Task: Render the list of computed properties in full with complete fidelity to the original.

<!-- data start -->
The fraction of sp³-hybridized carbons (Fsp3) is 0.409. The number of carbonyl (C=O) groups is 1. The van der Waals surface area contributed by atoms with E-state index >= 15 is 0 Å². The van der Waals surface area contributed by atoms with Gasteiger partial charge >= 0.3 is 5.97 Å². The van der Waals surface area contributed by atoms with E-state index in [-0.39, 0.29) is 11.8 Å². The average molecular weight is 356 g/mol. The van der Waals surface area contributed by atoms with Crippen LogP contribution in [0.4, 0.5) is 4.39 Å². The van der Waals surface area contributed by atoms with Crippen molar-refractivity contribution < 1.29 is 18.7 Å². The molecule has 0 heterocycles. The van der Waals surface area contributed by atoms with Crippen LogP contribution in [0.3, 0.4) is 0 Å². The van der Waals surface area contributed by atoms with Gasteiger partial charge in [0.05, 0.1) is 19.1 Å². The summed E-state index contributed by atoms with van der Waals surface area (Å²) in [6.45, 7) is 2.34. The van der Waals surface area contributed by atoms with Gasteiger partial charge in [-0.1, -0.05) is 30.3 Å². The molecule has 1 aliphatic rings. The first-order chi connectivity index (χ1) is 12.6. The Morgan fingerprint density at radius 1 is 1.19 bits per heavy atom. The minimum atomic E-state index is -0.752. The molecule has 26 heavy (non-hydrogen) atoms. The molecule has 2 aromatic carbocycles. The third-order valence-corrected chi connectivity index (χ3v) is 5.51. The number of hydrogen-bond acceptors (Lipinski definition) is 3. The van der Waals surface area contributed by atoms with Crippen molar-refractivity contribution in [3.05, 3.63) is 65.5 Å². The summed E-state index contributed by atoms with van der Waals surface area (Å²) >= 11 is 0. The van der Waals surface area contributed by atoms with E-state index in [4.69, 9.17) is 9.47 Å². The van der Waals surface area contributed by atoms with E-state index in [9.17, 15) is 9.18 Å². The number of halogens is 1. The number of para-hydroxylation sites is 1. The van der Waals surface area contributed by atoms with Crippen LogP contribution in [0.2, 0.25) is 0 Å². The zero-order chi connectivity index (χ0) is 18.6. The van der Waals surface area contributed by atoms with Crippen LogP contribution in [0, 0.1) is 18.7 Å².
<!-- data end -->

The fraction of sp³-hybridized carbons (Fsp3) is 0.409. The number of carbonyl (C=O) groups is 1. The van der Waals surface area contributed by atoms with E-state index >= 15 is 0 Å². The van der Waals surface area contributed by atoms with Gasteiger partial charge >= 0.3 is 5.97 Å². The van der Waals surface area contributed by atoms with E-state index in [-0.39, 0.29) is 11.8 Å². The average molecular weight is 356 g/mol. The van der Waals surface area contributed by atoms with Crippen LogP contribution in [0.4, 0.5) is 4.39 Å². The van der Waals surface area contributed by atoms with Crippen molar-refractivity contribution < 1.29 is 18.7 Å². The molecule has 0 heterocycles. The van der Waals surface area contributed by atoms with Crippen LogP contribution in [0.3, 0.4) is 0 Å². The van der Waals surface area contributed by atoms with Gasteiger partial charge in [0.05, 0.1) is 19.1 Å². The summed E-state index contributed by atoms with van der Waals surface area (Å²) in [6.45, 7) is 2.34. The van der Waals surface area contributed by atoms with Gasteiger partial charge in [-0.1, -0.05) is 30.3 Å². The molecule has 1 aliphatic rings. The first-order chi connectivity index (χ1) is 12.6. The Morgan fingerprint density at radius 1 is 1.19 bits per heavy atom. The minimum atomic E-state index is -0.752. The molecule has 26 heavy (non-hydrogen) atoms. The molecule has 2 aromatic carbocycles. The third-order valence-corrected chi connectivity index (χ3v) is 5.51. The number of hydrogen-bond acceptors (Lipinski definition) is 3. The van der Waals surface area contributed by atoms with Crippen molar-refractivity contribution in [3.05, 3.63) is 65.5 Å². The summed E-state index contributed by atoms with van der Waals surface area (Å²) >= 11 is 0. The van der Waals surface area contributed by atoms with E-state index in [4.69, 9.17) is 9.47 Å². The van der Waals surface area contributed by atoms with E-state index in [9.17, 15) is 9.18 Å². The number of halogens is 1. The number of para-hydroxylation sites is 1. The van der Waals surface area contributed by atoms with Crippen LogP contribution in [0.2, 0.25) is 0 Å². The zero-order chi connectivity index (χ0) is 18.6. The van der Waals surface area contributed by atoms with Crippen LogP contribution in [0, 0.1) is 18.7 Å².